Classroom Discussion Techniques: Handling the Dominant Derailer

We all know the type: the student who is the first to speak in response to every question and drags the discussion in their preferred direction. Either unknowing or uncaring that they are dominating the conversation, they suck out the air from a room of open discourse, creating a challenge for the instructor and potentially frustration for students who might otherwise want to join in. Of all the challenges facing us in leading a productive conversation, this is the one I hear about the most.

Let’s examine five ways of handling the Dominant Derailer.

  1. Establish Class Rules
  2. Acknowledge and Ally
  3. Redirect to a Parking Lot
  4. Return to an Essential Question
  5. Use Discussion Entry Tickets
  1. Establish Class Rules
    To prevent a Dominant Derailer (DD) from taking purchase, start out your course or discussion session by establishing class rules for the conversation. You can even point out that a DD often manifests in classes, and while you are sure that won’t happen this time with this particular group, perhaps you could establish ground rules to make sure that the discussion is as inclusive and welcoming as possible. This has benefits that go beyond a DD, but if you prime students in this direction, you are likely to prevent a DD from manifesting in the first place. Some possible rules include a 1 finger/2 finger model where raising a single finger means the participant has a new point, and 2 fingers means a direct response to the previous point (and therefore trumps a new 1 finger in the discussion queue). If a DD abuses the 2 finger rule, you can say that you just want new points right now, and cut them off. Periodically revisit the rules–you might find that the students are frustrated enough by a DD that they institute a rule restricting the number of times someone can speak, or act as co-enforcers of the rule.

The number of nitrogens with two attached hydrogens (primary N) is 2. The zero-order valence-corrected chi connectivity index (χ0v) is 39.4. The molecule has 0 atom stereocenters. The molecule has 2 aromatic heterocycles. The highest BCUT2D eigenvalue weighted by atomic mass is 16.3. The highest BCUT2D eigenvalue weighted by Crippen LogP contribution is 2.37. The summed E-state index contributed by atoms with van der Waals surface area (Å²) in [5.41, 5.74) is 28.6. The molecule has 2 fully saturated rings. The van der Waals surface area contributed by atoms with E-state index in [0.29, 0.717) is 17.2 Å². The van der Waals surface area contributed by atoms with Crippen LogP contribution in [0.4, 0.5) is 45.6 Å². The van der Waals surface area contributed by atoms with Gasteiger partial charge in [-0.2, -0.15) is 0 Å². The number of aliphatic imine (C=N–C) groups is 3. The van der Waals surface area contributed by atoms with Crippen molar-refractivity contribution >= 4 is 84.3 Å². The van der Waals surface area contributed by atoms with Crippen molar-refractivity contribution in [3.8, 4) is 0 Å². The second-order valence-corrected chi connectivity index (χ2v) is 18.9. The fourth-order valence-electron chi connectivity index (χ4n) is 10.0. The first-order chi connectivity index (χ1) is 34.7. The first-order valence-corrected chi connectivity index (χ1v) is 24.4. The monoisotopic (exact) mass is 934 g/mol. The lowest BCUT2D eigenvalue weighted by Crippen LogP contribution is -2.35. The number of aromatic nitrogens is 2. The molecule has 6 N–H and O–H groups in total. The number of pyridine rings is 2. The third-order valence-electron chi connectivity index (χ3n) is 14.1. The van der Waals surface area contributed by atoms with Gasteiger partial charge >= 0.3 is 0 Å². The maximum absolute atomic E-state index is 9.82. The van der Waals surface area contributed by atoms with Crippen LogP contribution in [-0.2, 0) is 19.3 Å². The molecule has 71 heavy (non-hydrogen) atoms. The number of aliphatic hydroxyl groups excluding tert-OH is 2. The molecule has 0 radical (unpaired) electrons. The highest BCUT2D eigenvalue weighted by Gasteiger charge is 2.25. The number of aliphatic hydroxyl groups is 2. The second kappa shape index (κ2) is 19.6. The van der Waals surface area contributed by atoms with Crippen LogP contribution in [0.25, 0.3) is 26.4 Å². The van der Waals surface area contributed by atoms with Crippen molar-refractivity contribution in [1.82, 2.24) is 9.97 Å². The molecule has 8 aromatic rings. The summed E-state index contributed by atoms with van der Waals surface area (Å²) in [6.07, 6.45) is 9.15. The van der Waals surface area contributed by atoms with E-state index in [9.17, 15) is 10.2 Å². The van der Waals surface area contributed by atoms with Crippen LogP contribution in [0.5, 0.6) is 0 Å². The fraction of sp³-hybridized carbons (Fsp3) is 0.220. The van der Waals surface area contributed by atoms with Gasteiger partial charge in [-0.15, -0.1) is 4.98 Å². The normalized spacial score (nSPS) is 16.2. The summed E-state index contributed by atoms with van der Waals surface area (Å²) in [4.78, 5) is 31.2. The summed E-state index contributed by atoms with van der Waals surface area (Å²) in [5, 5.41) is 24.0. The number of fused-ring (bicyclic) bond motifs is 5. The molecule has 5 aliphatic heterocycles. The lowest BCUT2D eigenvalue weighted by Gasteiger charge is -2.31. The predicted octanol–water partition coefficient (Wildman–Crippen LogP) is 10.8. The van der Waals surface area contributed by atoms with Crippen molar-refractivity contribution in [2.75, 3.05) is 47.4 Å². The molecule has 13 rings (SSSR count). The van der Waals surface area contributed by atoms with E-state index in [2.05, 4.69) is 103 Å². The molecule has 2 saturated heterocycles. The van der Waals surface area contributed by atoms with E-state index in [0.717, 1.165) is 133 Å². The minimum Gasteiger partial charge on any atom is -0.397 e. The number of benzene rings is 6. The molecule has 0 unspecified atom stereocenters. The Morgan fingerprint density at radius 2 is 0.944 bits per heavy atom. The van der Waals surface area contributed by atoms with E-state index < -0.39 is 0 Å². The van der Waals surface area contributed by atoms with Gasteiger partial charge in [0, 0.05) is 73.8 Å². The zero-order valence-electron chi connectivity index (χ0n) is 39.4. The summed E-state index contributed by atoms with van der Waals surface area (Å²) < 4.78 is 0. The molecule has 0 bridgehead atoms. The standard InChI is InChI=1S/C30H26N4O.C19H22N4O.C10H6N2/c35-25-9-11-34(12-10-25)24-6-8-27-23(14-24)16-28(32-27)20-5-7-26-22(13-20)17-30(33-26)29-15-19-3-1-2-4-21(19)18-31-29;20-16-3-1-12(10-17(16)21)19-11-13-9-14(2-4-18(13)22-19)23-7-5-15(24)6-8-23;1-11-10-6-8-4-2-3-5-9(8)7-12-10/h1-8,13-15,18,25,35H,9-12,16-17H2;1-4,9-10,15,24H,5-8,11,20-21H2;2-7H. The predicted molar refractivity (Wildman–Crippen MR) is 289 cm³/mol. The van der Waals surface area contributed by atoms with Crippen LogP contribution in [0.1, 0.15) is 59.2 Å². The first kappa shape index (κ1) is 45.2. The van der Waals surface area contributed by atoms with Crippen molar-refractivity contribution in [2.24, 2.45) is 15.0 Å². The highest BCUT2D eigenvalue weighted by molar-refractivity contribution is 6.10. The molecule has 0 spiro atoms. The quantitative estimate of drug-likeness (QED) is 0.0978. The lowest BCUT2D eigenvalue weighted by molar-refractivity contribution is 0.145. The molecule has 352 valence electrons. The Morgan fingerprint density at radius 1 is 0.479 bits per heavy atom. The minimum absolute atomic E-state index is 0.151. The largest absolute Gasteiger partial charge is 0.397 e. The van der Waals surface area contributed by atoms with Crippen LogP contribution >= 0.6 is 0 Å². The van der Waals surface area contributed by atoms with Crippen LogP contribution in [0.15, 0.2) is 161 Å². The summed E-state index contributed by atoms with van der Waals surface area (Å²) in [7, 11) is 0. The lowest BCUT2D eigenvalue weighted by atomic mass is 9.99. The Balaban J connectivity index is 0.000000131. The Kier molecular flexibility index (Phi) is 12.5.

2. Acknowledge and Ally

The Dominant Derailer is still one of your students, and therefore you want to choose a method that doesn’t cut off their opportunity to learn. Sometimes the problem is bad enough that you need to pull the student aside to speak to them, or gently ask them to hold their point so that others can talk. In doing so, acknowledge their enthusiasm as something to be applauded, and ask them to be your ally in this to ensure that other students are able to participate at their level. Partnering with them in this way decreases the likelihood of upsetting that student who feels their contribution isn’t valued, and instead turns them into your partner in the classroom. This allows you to use some humor in your approach–“Neil! We all know that you’ve got the answer, but let’s see if anyone else can get there with you first.”

3. Redirect to the Parking Lot